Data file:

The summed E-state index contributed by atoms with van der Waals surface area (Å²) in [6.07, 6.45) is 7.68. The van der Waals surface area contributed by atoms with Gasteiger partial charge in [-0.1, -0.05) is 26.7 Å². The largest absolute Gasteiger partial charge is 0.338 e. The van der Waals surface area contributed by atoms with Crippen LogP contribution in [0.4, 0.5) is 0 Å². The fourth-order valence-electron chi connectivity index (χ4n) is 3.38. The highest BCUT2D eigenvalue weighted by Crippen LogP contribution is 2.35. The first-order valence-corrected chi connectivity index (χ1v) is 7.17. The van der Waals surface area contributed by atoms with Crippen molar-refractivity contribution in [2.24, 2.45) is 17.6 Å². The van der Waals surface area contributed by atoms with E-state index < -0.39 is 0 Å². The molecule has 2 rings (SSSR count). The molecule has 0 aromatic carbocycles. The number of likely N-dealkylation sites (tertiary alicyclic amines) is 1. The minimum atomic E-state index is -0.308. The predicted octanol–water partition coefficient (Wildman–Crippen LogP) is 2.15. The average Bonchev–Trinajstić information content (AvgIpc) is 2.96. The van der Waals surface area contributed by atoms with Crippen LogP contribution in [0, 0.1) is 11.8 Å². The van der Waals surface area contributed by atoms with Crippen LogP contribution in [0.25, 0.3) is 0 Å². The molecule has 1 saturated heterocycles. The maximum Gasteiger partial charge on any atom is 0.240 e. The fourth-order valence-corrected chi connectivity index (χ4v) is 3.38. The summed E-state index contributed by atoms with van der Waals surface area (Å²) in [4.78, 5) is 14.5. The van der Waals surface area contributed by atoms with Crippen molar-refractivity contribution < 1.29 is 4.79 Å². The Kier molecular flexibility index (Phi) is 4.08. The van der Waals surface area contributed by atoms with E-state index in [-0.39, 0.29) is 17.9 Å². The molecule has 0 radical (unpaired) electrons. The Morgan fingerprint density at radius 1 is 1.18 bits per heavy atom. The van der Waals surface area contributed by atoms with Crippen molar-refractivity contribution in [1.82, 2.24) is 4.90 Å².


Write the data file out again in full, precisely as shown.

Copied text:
The summed E-state index contributed by atoms with van der Waals surface area (Å²) in [6.07, 6.45) is 7.68. The van der Waals surface area contributed by atoms with Gasteiger partial charge in [-0.1, -0.05) is 26.7 Å². The largest absolute Gasteiger partial charge is 0.338 e. The van der Waals surface area contributed by atoms with Crippen LogP contribution in [0.4, 0.5) is 0 Å². The fourth-order valence-electron chi connectivity index (χ4n) is 3.38. The highest BCUT2D eigenvalue weighted by Crippen LogP contribution is 2.35. The first-order valence-corrected chi connectivity index (χ1v) is 7.17. The van der Waals surface area contributed by atoms with Crippen molar-refractivity contribution in [2.24, 2.45) is 17.6 Å². The van der Waals surface area contributed by atoms with E-state index < -0.39 is 0 Å². The molecule has 2 rings (SSSR count). The molecule has 0 aromatic carbocycles. The number of likely N-dealkylation sites (tertiary alicyclic amines) is 1. The minimum atomic E-state index is -0.308. The predicted octanol–water partition coefficient (Wildman–Crippen LogP) is 2.15. The average Bonchev–Trinajstić information content (AvgIpc) is 2.96. The van der Waals surface area contributed by atoms with Crippen LogP contribution in [0, 0.1) is 11.8 Å². The van der Waals surface area contributed by atoms with Crippen LogP contribution in [0.25, 0.3) is 0 Å². The molecule has 1 saturated heterocycles. The maximum Gasteiger partial charge on any atom is 0.240 e. The fourth-order valence-corrected chi connectivity index (χ4v) is 3.38. The summed E-state index contributed by atoms with van der Waals surface area (Å²) in [4.78, 5) is 14.5. The van der Waals surface area contributed by atoms with Crippen molar-refractivity contribution < 1.29 is 4.79 Å². The Kier molecular flexibility index (Phi) is 4.08. The van der Waals surface area contributed by atoms with E-state index in [-0.39, 0.29) is 17.9 Å². The molecule has 0 radical (unpaired) electrons. The Morgan fingerprint density at radius 1 is 1.18 bits per heavy atom. The van der Waals surface area contributed by atoms with Crippen molar-refractivity contribution in [1.82, 2.24) is 4.90 Å².